This article is in response to property owners getting a certified notice from contractors who manage their lien rights. Here are some insights:
Managing lien rights in the construction industry is common, and is a good business practice. The subcontractors and material suppliers that provide materials and labor on credit without securing their lien rights take on an unnecessary business risk.
It used to be that a contractor could file a lien on a property to secure their contribution to the property improvement without prior notice to the property owner. In other words, if someone completed work on a property, they could file a lien on the property the minute they completed the work and the lien would stay on the property until the contractor was paid; this could be done without any prior communication to the property owner.
In many cases, a property owner is not aware of the subcontractors that have contributed to the project, let alone if they’ve been paid. Obviously, the ability to lien a property without prior notice to the property owner is quite concerning. That is the reason for serving a preliminary notice (or prelien notice) to property owners.
The government has since changed the law, requiring that contractors first send a preliminary notice as a “heads up” to the property owner prior to filing a lien. This notice informs the property owner of their rights to pay subcontractors and suppliers directly. The notice may also suggest that property owners collect lien waivers with each payment. In addition, the preliminary notice serves the property owner as a record of which subs and suppliers have contributed to the project.
It is not a wise practice for contractors to give up their lien rights. Sometimes things get turned upside down without it being the fault of any party. Many contractors don’t know how to manage their lien rights or the importance of it until it is too late.
We saw this in 2008 when the market collapsed and many contractors went out of business. Contractors and suppliers are creditors for construction as they supply labor and materials to build a job and they aren’t often paid until after the job has been completed. [Imagine as a contractor you do four jobs a year each at $50,000 a job. You have to front the labor and materials to complete the job. Now imagine that you don’t get paid on one of those. You have put the capital into the labor and materials to build a project and never get paid back. There goes all your margin for the year and what you use to feed your family.] By managing lien rights, a contractor has something to fall back on if they aren’t paid. If they don’t manage their lien rights, they can be out of tens to hundreds of thousands of dollars.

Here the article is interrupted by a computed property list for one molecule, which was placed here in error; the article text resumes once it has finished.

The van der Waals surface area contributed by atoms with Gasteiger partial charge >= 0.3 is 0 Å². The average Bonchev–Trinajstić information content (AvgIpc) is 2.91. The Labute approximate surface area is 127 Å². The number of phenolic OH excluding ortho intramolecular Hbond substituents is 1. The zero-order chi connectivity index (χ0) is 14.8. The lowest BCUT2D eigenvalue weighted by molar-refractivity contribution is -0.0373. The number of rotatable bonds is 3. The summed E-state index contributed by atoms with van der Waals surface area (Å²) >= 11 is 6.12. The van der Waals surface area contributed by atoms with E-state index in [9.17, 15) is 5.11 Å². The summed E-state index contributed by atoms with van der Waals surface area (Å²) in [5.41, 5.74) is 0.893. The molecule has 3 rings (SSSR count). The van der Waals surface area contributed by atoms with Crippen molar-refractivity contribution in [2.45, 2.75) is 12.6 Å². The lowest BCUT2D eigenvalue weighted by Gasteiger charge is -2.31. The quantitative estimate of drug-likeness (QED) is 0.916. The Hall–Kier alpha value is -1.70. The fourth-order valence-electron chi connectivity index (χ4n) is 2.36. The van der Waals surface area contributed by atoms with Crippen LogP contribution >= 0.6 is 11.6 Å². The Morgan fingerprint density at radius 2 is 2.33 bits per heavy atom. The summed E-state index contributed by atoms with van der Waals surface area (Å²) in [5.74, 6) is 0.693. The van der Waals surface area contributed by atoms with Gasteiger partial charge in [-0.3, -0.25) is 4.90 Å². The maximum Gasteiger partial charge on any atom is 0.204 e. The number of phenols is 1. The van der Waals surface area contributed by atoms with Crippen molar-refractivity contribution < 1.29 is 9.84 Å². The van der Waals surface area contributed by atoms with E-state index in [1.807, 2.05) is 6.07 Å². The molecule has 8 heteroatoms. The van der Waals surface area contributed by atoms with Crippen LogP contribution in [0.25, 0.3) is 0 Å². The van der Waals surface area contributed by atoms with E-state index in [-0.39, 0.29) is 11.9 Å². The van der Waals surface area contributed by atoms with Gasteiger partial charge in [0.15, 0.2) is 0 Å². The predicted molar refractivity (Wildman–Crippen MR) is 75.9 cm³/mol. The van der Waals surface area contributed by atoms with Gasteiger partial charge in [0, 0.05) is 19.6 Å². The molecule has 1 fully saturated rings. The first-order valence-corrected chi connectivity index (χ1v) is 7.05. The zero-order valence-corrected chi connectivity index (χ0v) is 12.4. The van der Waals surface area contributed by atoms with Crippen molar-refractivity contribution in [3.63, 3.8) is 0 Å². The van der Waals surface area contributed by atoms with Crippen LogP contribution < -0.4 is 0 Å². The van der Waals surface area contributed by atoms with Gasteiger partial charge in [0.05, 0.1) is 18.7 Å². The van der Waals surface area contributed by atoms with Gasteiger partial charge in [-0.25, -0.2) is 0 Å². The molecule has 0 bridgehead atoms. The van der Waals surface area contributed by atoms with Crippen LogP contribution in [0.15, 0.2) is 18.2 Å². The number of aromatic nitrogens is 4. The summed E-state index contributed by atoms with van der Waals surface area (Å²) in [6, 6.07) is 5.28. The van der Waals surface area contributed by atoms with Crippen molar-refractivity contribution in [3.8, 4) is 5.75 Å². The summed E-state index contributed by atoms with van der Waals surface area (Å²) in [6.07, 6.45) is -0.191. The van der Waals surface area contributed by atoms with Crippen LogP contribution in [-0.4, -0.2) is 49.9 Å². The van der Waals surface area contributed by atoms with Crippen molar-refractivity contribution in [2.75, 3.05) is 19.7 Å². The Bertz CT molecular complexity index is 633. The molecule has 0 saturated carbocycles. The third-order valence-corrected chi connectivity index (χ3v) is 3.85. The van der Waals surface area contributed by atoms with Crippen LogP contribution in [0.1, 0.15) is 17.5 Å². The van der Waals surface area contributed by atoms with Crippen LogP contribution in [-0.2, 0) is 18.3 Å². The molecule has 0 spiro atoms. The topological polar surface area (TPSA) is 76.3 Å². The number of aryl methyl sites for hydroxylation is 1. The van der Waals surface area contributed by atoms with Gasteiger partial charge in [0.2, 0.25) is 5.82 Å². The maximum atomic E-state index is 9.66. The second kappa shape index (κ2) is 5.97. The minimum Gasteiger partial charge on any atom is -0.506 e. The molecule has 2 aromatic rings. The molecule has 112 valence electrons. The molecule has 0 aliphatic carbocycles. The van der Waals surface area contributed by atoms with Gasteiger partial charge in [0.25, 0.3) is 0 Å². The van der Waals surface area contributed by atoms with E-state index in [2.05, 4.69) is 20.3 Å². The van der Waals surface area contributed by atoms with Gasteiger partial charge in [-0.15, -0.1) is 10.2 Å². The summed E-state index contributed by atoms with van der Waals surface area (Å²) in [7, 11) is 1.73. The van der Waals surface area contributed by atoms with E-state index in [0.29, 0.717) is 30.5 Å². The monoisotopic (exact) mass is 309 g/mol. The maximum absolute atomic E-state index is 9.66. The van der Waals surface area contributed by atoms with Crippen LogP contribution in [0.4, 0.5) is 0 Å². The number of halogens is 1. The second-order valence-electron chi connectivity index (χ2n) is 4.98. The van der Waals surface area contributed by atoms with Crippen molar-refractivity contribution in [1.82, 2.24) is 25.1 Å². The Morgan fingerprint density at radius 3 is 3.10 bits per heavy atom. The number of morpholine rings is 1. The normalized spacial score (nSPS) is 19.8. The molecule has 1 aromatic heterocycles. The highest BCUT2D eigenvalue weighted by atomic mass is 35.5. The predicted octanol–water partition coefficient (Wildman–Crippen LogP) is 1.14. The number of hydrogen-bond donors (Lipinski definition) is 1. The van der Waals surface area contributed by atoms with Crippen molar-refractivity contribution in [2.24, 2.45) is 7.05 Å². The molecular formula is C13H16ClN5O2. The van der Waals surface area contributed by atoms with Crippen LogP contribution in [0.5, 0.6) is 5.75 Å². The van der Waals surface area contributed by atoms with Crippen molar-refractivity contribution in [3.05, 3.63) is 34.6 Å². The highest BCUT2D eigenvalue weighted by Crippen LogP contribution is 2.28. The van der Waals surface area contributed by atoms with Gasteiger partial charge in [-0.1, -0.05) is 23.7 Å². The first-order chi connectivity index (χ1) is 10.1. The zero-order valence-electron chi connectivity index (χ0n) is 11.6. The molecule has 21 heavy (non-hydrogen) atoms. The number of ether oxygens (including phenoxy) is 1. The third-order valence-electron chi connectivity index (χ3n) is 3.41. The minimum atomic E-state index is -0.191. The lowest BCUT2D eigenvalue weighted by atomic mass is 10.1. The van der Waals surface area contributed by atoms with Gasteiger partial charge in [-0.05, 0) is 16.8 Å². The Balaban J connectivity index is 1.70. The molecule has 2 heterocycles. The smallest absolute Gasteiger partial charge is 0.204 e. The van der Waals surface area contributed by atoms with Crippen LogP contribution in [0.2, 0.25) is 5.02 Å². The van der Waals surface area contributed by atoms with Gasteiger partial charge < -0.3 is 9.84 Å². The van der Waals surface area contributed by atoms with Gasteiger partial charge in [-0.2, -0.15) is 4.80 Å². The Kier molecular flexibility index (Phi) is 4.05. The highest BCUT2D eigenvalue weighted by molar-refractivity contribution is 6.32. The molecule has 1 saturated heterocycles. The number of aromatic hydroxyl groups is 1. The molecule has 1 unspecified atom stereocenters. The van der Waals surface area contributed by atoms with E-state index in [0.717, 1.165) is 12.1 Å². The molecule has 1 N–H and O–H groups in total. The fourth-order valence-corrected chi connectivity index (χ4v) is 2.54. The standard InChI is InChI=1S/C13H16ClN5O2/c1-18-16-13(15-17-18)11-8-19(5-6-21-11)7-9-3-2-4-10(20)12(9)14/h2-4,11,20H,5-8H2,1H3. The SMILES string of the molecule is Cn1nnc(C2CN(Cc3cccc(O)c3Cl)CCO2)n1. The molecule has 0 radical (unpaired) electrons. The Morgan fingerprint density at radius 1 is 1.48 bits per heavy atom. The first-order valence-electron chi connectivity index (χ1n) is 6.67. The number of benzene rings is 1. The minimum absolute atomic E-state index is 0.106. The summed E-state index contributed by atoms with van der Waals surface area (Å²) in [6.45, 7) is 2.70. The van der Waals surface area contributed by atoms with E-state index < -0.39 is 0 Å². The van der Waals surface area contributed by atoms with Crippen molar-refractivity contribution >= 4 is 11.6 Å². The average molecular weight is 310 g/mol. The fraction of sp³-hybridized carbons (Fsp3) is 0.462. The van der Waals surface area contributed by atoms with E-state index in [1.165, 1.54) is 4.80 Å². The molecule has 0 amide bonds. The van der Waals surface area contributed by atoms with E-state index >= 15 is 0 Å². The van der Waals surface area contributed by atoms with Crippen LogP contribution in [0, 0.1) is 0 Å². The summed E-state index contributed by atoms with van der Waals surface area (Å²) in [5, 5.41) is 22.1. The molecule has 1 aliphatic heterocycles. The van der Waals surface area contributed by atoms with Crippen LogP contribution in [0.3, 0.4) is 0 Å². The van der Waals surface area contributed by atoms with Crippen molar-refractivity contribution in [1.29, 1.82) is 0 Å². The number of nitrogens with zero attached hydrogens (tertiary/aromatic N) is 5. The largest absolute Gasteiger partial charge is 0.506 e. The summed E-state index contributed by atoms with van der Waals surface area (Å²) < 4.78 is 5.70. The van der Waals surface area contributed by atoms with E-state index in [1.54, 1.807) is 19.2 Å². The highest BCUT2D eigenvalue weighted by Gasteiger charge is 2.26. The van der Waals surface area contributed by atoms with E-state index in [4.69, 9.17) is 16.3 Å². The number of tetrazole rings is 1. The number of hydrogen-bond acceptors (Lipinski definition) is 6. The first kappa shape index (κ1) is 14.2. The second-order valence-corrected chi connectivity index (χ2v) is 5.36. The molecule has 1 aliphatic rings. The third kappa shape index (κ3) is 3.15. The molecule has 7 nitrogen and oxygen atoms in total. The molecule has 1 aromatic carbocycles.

And it isn’t that companies and contractors are malicious as much as sometimes business doesn’t go as planned. For this reason it is important that contractors take the necessary steps to manage their lien rights, as well as have open communication with the property owner whenever possible (ie a preliminary notice or a notice of intent).
Also noteworthy, the issue most property owners have with receiving a preliminary notice or a notice of intent to lien isn’t with the construction company or supplier but with the lien law itself. All of the verbiage contained in the notice is required by state law, and the notice is required for the contractor to maintain their lien rights.
If you are going to pay your bills, this should not be an issue at all. Pay for the work you had done and collect lien waivers from those working on your project; this way there will not be a lien filed, so nothing to worry about.